Fri, OCT 5th, 2012
The scorecard is in, and the September employment climate is, well, mixed. Gasp! We know, you’re shocked. When the economy is below trend and the policy environment is uncertain, jobs should be growing on trees, right?
All funnies aside, the BLS Non-Farm Payroll [NFP] release was a wonks playground. Lots of numerical crosscurrents, reconciliations and analytical interpretations to feast on.
Without any further ado, let us get right into the gut of the report.
+114K gain in September [vs. +115K expected]
Private payrolls +104K [vs. consensus of +130K]
7.8% unemployment rate [lowest rate since January 2009] vs. 8.1% expected [unchanged]
August payrolls revised up to +142K [vs. initially reported +96K]; July was revised up to +181K [vs. initially reported +141K]
This brings the average NFP number from January through August of this year to about +146K/month, which is consistent with the 350-380K initial claims range over the same period.
These hard-to-reconcile figures — a meaningful drop in the jobless rate even though job growth was relatively weak and the labor force expanded — appear to be, at least partly, explained by a sharp increase in the number of Americans who found part-time jobs and “counted” themselves as employed in the survey.
Understanding this, it’s important to know that payroll numbers and unemployment figures are obtained by separate surveys thus they sometimes diverge in the short-run, but generally move in the same direction typically converging over the long-run. The unemployment rate is obtained by a survey of households, which tends to have elevated variability because of a smaller sample size. Conversely, the NFP number is a survey of business payrolls. In many prior months, positive changes in the rate have, to some degree, reflected people dropping out of the work force. That wasn’t the case in September [the participation rate actually ticked up +418K]. What drove the unemployment rate down was the +873K reading in this household survey and the corresponding drop in those “unemployed” in the survey.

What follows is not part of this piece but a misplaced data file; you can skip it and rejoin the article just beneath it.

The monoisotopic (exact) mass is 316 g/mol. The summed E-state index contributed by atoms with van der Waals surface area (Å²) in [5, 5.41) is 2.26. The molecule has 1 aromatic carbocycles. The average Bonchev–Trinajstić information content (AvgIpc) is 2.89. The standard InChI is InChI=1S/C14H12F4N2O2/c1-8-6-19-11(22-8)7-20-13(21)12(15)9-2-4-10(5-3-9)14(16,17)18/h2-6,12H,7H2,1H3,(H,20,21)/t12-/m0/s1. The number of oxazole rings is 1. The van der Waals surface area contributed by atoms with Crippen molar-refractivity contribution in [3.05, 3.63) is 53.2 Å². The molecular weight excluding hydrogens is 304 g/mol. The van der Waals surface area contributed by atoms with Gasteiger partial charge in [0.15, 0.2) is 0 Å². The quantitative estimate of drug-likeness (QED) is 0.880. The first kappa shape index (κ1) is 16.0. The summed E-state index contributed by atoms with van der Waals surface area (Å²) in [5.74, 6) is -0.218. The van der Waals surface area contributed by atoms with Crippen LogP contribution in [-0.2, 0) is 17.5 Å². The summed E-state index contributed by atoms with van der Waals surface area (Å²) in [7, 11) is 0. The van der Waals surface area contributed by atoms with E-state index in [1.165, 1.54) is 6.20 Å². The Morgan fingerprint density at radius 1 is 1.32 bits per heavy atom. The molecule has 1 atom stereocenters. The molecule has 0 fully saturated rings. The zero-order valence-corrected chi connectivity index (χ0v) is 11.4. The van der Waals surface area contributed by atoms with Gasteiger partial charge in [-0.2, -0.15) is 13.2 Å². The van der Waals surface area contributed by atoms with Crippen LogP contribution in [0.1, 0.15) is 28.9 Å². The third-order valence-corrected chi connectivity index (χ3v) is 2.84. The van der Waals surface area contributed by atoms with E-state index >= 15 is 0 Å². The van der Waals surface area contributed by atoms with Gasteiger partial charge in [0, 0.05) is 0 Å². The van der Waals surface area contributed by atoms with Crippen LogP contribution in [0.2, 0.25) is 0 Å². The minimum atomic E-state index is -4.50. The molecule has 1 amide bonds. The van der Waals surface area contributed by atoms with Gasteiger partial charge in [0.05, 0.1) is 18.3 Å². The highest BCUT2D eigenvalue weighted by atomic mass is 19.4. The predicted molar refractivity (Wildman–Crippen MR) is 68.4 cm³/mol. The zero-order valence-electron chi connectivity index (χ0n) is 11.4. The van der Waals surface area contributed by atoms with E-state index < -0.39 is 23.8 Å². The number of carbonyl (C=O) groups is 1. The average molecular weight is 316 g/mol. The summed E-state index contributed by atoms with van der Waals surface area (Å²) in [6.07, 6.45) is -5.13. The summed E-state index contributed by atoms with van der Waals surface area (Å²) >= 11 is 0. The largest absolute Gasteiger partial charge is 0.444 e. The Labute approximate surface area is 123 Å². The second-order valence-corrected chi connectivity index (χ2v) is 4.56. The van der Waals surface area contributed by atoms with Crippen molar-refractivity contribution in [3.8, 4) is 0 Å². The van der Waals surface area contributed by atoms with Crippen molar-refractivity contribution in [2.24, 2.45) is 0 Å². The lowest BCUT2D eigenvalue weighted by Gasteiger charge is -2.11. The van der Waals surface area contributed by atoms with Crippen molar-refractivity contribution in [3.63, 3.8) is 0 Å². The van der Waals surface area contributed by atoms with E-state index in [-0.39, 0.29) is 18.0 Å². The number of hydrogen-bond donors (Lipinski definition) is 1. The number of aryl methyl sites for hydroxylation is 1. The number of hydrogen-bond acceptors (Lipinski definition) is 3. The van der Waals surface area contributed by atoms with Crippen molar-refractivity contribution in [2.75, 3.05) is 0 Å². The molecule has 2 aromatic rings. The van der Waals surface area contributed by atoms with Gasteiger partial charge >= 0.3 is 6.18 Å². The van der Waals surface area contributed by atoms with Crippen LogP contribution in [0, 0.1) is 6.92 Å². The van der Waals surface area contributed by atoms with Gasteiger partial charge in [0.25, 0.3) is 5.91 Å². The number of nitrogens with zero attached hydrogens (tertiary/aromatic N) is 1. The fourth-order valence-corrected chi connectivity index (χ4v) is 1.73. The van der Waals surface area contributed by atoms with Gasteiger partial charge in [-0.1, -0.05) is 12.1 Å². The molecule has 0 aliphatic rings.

Average earnings rose by seven cents to $23.58/hour, while the average workweek edged up +0.1 hours to 34.5 hours.
Remember though, as Matt Yglesias of Slate reminds us [paraphrasing here].
As the recent BLS re-baselining exercise that discovered almost +386K “missing” jobs was a reminder that the market [and the financial press] pays too much attention to this monthly data. It’s based on a statistical sampling with a large margin of error [+/- 100K jobs in the NFP survey; +/- 285K in the household survey]. It gets revised twice through this sampling data. It is then subject to further revisions as per this re-baselining mechanism. To be sure, a strong number in real-time is better than a weak number, but there isn’t a ton that can be inferred from monthly fluctuations until they’re well in the past and we have more accurate data.
To bottom-line this: if you choose one number to focus on, let it be the NFP net payroll additions. If you wish to get a bit more wonkish, pay most attention to the private payroll additions. And if you are bold enough to dig deeper than that, choose an antacid.
Jason L. Ware, MBA
Market Strategist, Chief Analyst
Albion Financial Group
(801) 487-3700; (877) 487-6200